* Posts by ColinPa

15 posts • joined 23 Jul 2018

Never let something so flimsy as a locked door to the computer room stand in the way of an auditor on the warpath

ColinPa

Why kick the door down when you can get in behind a cleaner.

I was at a so called secure site. Visitors badges were paper so could not get through badge locked doors.

Someone was having deliveries and so the outside door was open - in we went and could roam around the building.

We got to the ops room, which was being cleaned, the usual way. Use a bin to block the door open while the room was being cleaned. The cleaners were not allowed to use a power socket in the ops room, and so needed to get the cable for the vacuum cleaner into the room.

In we went, sat down and started writing our presentation.

Half hour later in walked the IT manager who asked how we got in!

This was a different site to a colleague in the US who was at a secret secure site. He was permanently escorted by a marine with an automatic rifle. When he went to the bathroom, the cubicle had no door, and the marine watched him do his business.

A real head-scratcher: Tech support called in because emails 'aren't showing timestamps'

ColinPa

Manager who wanted to do email.

20 years ago I worked at a large multi national IT company which was going through a rough patch, as a result we got a new CEO. I heard the conversation the first day went

New CEO: Where's my computer to do emails?

Suave PA (in a nice suit): Yes sir, that's ok sir, we print them off for you, filter them and bring in the ones you need to read.

CEO: I want to do emails. Get me a computer.

PA: Yes sir

After lunch PA comes in with a big folder of printed emails.

PA: Yes sir, Here we are sir, (big grin) here is your mail

CEO: Where's my computer?

PA: Yes sir, I'll organise it later

CEO: Your fired. Tell your replacement to get me a computer.

One hour later the new PA brought in a computer.

How did the previous CEO manage to work like this! This attitude explains why the company was going down the tubes.

Take your pick: 0/1/* ... but beware – your click could tank an entire edition of a century-old newspaper

ColinPa

Talking of paper...

30 years ago I was in "build" on the mainframe which involved compiling source, and printing the listings of those which failed to compile.Typically I used to get a box of listings about 2 feet high each morning. Just before I went on a weeks holiday, I tweaked the process to "improve it". I came back to find a new wall in my office 6ft high and 8ft wide. I had to demolish it to get into my office and get to my desk.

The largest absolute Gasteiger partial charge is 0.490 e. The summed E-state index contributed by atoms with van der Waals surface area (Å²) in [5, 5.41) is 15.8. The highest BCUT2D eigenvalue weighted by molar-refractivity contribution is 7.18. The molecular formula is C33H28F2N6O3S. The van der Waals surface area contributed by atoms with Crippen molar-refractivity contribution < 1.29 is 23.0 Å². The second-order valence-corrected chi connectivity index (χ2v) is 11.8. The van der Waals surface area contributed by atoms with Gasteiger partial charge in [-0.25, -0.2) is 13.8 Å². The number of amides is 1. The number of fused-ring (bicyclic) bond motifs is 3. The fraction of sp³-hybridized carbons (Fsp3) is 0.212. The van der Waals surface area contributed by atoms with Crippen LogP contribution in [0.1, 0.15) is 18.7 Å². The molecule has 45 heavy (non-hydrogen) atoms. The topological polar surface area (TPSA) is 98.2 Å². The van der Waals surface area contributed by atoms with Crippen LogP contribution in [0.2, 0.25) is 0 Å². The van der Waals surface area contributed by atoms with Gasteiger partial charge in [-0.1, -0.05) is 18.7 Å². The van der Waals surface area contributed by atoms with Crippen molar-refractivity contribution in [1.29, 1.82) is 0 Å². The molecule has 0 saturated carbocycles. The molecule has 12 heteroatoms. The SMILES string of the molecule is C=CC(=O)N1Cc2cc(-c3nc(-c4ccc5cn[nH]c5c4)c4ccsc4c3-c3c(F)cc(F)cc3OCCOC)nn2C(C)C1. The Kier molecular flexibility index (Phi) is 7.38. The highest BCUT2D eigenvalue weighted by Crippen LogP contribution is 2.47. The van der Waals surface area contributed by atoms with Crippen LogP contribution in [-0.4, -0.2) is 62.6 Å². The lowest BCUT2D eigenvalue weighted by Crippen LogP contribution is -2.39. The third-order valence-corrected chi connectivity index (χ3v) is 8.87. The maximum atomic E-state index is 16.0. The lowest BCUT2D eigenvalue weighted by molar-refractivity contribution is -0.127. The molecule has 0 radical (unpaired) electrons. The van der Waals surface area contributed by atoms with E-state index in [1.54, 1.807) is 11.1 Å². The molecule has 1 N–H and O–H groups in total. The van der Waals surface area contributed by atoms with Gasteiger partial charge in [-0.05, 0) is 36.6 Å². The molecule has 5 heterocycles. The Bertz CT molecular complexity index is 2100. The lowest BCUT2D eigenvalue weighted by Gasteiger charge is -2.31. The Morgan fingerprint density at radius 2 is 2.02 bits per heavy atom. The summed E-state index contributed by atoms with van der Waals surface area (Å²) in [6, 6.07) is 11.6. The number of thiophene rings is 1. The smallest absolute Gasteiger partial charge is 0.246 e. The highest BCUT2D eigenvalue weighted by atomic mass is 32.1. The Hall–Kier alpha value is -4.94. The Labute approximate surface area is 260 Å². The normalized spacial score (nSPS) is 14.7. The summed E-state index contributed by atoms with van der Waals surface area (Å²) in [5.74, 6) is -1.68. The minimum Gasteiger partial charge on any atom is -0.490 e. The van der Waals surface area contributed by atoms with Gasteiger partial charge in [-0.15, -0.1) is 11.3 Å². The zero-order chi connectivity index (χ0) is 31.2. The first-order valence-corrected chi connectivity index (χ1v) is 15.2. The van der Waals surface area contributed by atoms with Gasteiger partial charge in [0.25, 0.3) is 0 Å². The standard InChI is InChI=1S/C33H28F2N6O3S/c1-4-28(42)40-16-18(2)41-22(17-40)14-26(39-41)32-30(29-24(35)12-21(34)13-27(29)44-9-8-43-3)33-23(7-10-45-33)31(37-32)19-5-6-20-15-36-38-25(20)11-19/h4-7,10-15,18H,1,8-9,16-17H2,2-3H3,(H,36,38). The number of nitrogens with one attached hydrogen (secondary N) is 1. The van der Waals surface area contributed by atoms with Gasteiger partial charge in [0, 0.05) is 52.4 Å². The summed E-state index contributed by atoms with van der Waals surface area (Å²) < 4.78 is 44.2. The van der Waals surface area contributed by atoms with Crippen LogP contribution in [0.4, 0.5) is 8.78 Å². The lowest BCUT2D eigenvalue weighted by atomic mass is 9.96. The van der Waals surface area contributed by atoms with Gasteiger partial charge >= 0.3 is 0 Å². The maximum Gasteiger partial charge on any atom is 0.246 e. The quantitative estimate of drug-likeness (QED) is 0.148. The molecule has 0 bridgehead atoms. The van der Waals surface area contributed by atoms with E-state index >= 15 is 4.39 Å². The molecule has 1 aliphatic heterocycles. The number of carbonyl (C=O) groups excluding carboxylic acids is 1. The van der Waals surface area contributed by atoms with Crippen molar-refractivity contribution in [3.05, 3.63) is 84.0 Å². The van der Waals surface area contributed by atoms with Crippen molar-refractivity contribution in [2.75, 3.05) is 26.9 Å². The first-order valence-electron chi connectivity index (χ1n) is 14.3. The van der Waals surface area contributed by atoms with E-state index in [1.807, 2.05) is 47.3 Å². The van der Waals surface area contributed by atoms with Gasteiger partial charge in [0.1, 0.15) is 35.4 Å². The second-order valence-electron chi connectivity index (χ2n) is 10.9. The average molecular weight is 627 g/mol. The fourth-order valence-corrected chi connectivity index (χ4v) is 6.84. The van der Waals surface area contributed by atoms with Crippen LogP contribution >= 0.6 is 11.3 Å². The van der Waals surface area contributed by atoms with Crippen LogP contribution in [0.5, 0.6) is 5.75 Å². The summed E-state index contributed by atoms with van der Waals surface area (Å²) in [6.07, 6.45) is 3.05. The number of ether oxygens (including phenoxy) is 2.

Strong-willed field support op holds it together during painful customer call

ColinPa

Help thy neighbour

I visited a VSE customer in the US running a 4331 (shows how long ago) for a City's IT department.

We were not allowed to make any changes to the software around a weekend, as they ran the payroll on Saturday. No payroll, no Police, teachers, etc, simple as that.

The sysprogs were telling me of these new tape drives they had got in to replace the IBM ones. (These new tape drives appeared at the same week the IT manager got a new car, pure coincidence of course).

Come the running of the payroll - and the tape drives did not work. They phoned the support desk, but there was a problem with the maintenance agreement, so they could not send an engineer till the paper work was fixed on Monday. After an hour of us standing around looking at the tape drive willing it to work, the IBM engineer quietly came over, opened the cover, fixed it, and went back to his proper work. He didn't say a word, but was rewarded later by a crate of beers from the sysprogs.

A quick cup of coffee leaves production manager in fits and a cleaner in tears

ColinPa

We had the opposite - no one could get in!

I was a consultant visiting a site to do an installation. They were putting up new partitions, glass walls, doors etc around the machine area. We came in 0700 on Monday to find they had finished - and no one knew the combination of the door. Under the floor was a rats nest of power cables, which looked a bit risky, so we decided to send the smallest person over the wall, through the ceiling void and down the other side. Problem solved.

Health and safety was not a problem. The guys building the partition blocked open the fire door with a block of wood at head height. Bash the door - bar falls on head. We soon learned not to bash the door.

Hello, tech support? Yes, I've run out of desk... Yes, DESK... space

ColinPa
Facepalm

A modern twist

We got an amazon fire stick; it looked idiot proof. The first step is to put the batteries in. You obviously press here, and the back should come off. No it didnt. We looked at the instructions - they didn't help, they told us to do what we had already done. So we looked on U-Tube where it had lots of videos of people pressing here, and the back coming off. After about 15 minutes we found it you used the other hand to press here the back comes off really easily - and worked every time. Hold it the original way - and it didnt come off!.

We have no idea why!

Are you sure you've got a floppy disk stuck in the drive? Or is it 100 lodged in the chassis?

ColinPa

Topping up the fish tank

I got my aged mother a laptop about 10-15 years ago. She didnt do much with it, but she liked the fish tank screensaver with the fish moving around. I came in one day to find her with a watering can in hand, and carefully closing the lid. She was going to pour water in the back "to top up the water in the fish tank because it had not been done in a few months".

Techies take turns at shut-down top trumps

ColinPa

Moving disks caused outage